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Spearman v. State

United States District Court, W.D. Michigan, Southern Division

May 22, 2018

RUFUS L. SPEARMAN, Plaintiff,
v.
STATE OF MICHIGAN et al., Defendants.

          OPINION

          Janet T. Neff, United States District Judge.

         This is a civil rights action brought by a state prisoner under 42 U.S.C. § 1983. Plaintiff initially filed this action in the United States District Court for the Eastern District of Michigan. That court granted Plaintiff in forma pauperis status and then ordered the complaint served on all Defendants. Defendants responded with a motion to transfer venue to this Court. In the report and recommendation recommending the transfer, Magistrate Judge Patricia T. Morris acknowledged that service had been ordered erroneously in that the order was entered prior to the screening required by 28 U.S.C. §§ 1915(e)(2), 1915A and 42 U.S.C. § 1997e(c).

         Under the Prison Litigation Reform Act, Pub. L. No. 104-134, 110 Stat. 1321 (1996) (PLRA), the Court is required to dismiss any prisoner action brought under federal law if the complaint is frivolous, malicious, fails to state a claim upon which relief can be granted, or seeks monetary relief from a defendant immune from such relief. 28 U.S.C. §§ 1915(e)(2), 1915A; 42 U.S.C. § 1997e(c). The Court must read Plaintiff's pro se complaint indulgently, see Haines v. Kerner, 404 U.S. 519, 520 (1972), and accept Plaintiff's allegations as true, unless they are clearly irrational or wholly incredible. Denton v. Hernandez, 504 U.S. 25, 33 (1992). Applying these standards, the Court will dismiss Plaintiff's complaint on grounds of immunity or for failure to state a claim against Defendants State of Michigan, MDOC, Stoddard, Napel, Woods, Bauman, and Place.

         Discussion

         I. Factual allegations

         On September 22, 2000, the Wayne County Circuit Court sentenced Plaintiff to life imprisonment for first-degree murder. He is presently incarcerated with the Michigan Department of Corrections (MDOC) at the Earnest C. Brooks Correctional Facility (LRF) in Muskegon Heights, Muskegon County, Michigan.

         Plaintiff is suing the State of Michigan, the MDOC, MDOC Correctional Facilities Administration (CFA) Deputy Director Thomas Finco, MDOC CFA Special Activities Coordinator David M. Leach, Unknown Parties (identified as the members of the Chaplaincy Advisory Council[1]), Carson City Correctional Facility (DRF) Warden Cathleen Stoddard, Marquette Branch Prison (MBP) Warden Robert Napel, Chippewa Correctional Facility (URF) Warden Jeffrey Woods, Alger Correctional Facility (LMF) Warden Catherine S. Bauman, and Baraga Correctional Facility (AMF) Warden Shane Place. Plaintiff is suing these Defendants for their role in failing to recognize his religion-the Science of Nuwaubu-and for burdening his exercise of that religion. Specifically, Plaintiff claims that Defendants have: (1) refused to recognize the Science of Nuwaubu religion and thereby denied Nuwaubians the benefits and privileges afforded to other religious groups; (2) denied Plaintiff a religious diet; (3) denied Plaintiff primary religious literature; (4) and refused to permit Plaintiff to participate in the Ramadan fast. (Am. Compl., ECF No. 12, PageID.47.)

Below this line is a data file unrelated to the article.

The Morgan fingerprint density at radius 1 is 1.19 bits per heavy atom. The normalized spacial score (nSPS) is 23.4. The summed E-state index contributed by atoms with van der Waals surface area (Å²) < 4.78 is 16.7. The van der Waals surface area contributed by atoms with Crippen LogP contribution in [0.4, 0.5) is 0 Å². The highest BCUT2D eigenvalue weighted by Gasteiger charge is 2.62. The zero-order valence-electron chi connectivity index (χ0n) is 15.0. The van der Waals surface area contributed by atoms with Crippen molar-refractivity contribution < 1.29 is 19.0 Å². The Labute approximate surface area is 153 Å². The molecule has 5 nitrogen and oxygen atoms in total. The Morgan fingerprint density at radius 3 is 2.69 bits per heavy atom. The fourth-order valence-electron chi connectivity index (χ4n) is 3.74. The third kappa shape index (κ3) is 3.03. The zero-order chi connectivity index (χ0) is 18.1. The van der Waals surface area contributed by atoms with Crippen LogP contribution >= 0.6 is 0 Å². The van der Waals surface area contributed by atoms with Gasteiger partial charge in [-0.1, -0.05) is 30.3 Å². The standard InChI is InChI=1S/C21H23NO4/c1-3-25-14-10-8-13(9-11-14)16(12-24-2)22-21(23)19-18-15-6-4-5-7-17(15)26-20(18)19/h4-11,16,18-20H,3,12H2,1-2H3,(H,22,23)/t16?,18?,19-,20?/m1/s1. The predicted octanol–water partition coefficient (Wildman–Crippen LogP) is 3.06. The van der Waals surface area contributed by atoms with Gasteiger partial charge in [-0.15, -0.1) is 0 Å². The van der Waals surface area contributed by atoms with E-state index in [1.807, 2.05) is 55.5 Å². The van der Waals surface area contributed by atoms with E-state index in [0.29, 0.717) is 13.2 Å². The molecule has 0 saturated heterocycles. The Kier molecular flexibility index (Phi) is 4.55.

Plaintiff's amended complaint tracks his efforts to exercise his religion beginning in June of 2013 while he was incarcerated at LMF. On June 19, 2013, he wrote LMF Chaplain J. Kent requesting institutional purchase of Nuwaubu primary religious materials through the Prisoner Benefit Fund (PBF). (Id., PageID.51.) On June 20, 2013, Chaplain Kent responded, informing Plaintiff that only religious groups recognized by the MDOC and authorized to conduct group religious services were entitled to PBF funding. (June 20, 2013 Memo., ECF No. 12, PageID.131.) Chaplain Kent's response to Plaintiff's request was entirely consistent with the relevant MDOC policy directives.

         MDOC Policy Directive 05.03.150 spells out the benefits of religious group recognition:

The Department recognizes religious groups for the purpose of identifying those groups authorized to conduct group religious services and attend group religious activities and for identifying authorized personal religious property prisoners belonging to the religious group may possess . . . . Attachment A identifies those religious groups recognized by the Department that are authorized to conduct group religious services and attend group religious activities as well as all authorized personal religious property members of that religious group may possess. Attachment B identifies those religious groups recognized by the Department that are not authorized to conduct group religious services or attend group religious services but whose members are authorized to possess personal religious property. Prisoners are allowed to possess personal religious reading material of any religion as set forth in Paragraph II.